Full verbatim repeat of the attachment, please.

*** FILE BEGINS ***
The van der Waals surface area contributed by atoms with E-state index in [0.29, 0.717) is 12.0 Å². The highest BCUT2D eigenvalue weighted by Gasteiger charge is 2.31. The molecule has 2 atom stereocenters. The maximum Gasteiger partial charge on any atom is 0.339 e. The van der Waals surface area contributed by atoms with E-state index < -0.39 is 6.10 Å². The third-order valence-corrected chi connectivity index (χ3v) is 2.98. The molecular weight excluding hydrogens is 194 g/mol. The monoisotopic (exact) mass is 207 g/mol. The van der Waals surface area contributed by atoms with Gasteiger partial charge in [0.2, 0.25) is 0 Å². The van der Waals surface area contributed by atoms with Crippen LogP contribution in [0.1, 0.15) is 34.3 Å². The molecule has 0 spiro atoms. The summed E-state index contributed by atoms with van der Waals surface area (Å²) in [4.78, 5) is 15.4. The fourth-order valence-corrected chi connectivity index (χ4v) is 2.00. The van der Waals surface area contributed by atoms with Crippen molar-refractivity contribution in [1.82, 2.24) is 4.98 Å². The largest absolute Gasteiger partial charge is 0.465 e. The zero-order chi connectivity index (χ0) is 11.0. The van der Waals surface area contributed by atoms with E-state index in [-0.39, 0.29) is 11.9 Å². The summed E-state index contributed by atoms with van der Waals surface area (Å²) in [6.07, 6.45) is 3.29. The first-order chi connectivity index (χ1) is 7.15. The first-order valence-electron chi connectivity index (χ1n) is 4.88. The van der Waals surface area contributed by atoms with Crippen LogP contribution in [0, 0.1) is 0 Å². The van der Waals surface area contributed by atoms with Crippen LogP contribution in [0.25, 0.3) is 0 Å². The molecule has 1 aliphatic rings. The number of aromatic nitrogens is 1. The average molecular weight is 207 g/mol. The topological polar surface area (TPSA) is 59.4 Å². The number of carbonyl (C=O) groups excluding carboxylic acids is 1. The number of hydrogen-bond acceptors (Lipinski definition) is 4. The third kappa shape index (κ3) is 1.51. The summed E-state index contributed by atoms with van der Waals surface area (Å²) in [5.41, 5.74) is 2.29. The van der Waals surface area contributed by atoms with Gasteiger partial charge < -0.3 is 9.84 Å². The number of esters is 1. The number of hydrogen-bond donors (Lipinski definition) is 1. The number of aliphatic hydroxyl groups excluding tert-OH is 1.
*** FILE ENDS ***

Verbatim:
The van der Waals surface area contributed by atoms with E-state index in [0.29, 0.717) is 12.0 Å². The highest BCUT2D eigenvalue weighted by Gasteiger charge is 2.31. The molecule has 2 atom stereocenters. The maximum Gasteiger partial charge on any atom is 0.339 e. The van der Waals surface area contributed by atoms with E-state index < -0.39 is 6.10 Å². The third-order valence-corrected chi connectivity index (χ3v) is 2.98. The molecular weight excluding hydrogens is 194 g/mol. The monoisotopic (exact) mass is 207 g/mol. The van der Waals surface area contributed by atoms with Gasteiger partial charge in [0.2, 0.25) is 0 Å². The van der Waals surface area contributed by atoms with Crippen LogP contribution in [0.1, 0.15) is 34.3 Å². The molecule has 0 spiro atoms. The summed E-state index contributed by atoms with van der Waals surface area (Å²) in [4.78, 5) is 15.4. The fourth-order valence-corrected chi connectivity index (χ4v) is 2.00. The van der Waals surface area contributed by atoms with Crippen molar-refractivity contribution in [1.82, 2.24) is 4.98 Å². The largest absolute Gasteiger partial charge is 0.465 e. The zero-order chi connectivity index (χ0) is 11.0. The van der Waals surface area contributed by atoms with E-state index in [-0.39, 0.29) is 11.9 Å². The summed E-state index contributed by atoms with van der Waals surface area (Å²) in [6.07, 6.45) is 3.29. The first-order chi connectivity index (χ1) is 7.15. The first-order valence-electron chi connectivity index (χ1n) is 4.88. The van der Waals surface area contributed by atoms with Crippen LogP contribution in [0, 0.1) is 0 Å². The van der Waals surface area contributed by atoms with Crippen LogP contribution in [0.25, 0.3) is 0 Å². The molecule has 1 aliphatic rings. The number of aromatic nitrogens is 1. The average molecular weight is 207 g/mol. The topological polar surface area (TPSA) is 59.4 Å². The number of carbonyl (C=O) groups excluding carboxylic acids is 1. The number of hydrogen-bond acceptors (Lipinski definition) is 4. The third kappa shape index (κ3) is 1.51. The summed E-state index contributed by atoms with van der Waals surface area (Å²) in [5.41, 5.74) is 2.29. The van der Waals surface area contributed by atoms with Gasteiger partial charge < -0.3 is 9.84 Å². The number of esters is 1. The number of hydrogen-bond donors (Lipinski definition) is 1. The number of aliphatic hydroxyl groups excluding tert-OH is 1.